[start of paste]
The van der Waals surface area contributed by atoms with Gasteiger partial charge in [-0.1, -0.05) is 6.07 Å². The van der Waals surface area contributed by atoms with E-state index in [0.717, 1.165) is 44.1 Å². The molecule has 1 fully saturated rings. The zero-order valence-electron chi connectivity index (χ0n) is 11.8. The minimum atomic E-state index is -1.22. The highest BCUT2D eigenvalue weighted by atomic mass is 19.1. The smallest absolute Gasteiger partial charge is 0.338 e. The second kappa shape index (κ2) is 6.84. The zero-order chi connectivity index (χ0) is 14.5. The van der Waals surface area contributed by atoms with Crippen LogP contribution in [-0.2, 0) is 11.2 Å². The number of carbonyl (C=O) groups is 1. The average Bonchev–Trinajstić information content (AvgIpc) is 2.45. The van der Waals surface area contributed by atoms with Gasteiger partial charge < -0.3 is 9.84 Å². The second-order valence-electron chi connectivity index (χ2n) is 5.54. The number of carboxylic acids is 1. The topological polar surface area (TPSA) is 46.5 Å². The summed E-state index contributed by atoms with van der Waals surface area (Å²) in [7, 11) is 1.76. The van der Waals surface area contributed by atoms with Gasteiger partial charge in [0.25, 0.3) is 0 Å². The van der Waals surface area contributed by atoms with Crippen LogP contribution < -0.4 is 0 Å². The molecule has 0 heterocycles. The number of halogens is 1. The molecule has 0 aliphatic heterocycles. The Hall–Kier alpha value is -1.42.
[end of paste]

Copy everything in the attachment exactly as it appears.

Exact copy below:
The van der Waals surface area contributed by atoms with Gasteiger partial charge in [-0.1, -0.05) is 6.07 Å². The van der Waals surface area contributed by atoms with E-state index in [0.717, 1.165) is 44.1 Å². The molecule has 1 fully saturated rings. The zero-order valence-electron chi connectivity index (χ0n) is 11.8. The minimum atomic E-state index is -1.22. The highest BCUT2D eigenvalue weighted by atomic mass is 19.1. The smallest absolute Gasteiger partial charge is 0.338 e. The second kappa shape index (κ2) is 6.84. The zero-order chi connectivity index (χ0) is 14.5. The van der Waals surface area contributed by atoms with Crippen LogP contribution in [-0.2, 0) is 11.2 Å². The number of carbonyl (C=O) groups is 1. The average Bonchev–Trinajstić information content (AvgIpc) is 2.45. The van der Waals surface area contributed by atoms with Gasteiger partial charge < -0.3 is 9.84 Å². The second-order valence-electron chi connectivity index (χ2n) is 5.54. The number of carboxylic acids is 1. The topological polar surface area (TPSA) is 46.5 Å². The summed E-state index contributed by atoms with van der Waals surface area (Å²) in [7, 11) is 1.76. The van der Waals surface area contributed by atoms with Gasteiger partial charge in [0.25, 0.3) is 0 Å². The van der Waals surface area contributed by atoms with Crippen LogP contribution < -0.4 is 0 Å². The molecule has 0 heterocycles. The number of halogens is 1. The molecule has 0 aliphatic heterocycles. The Hall–Kier alpha value is -1.42.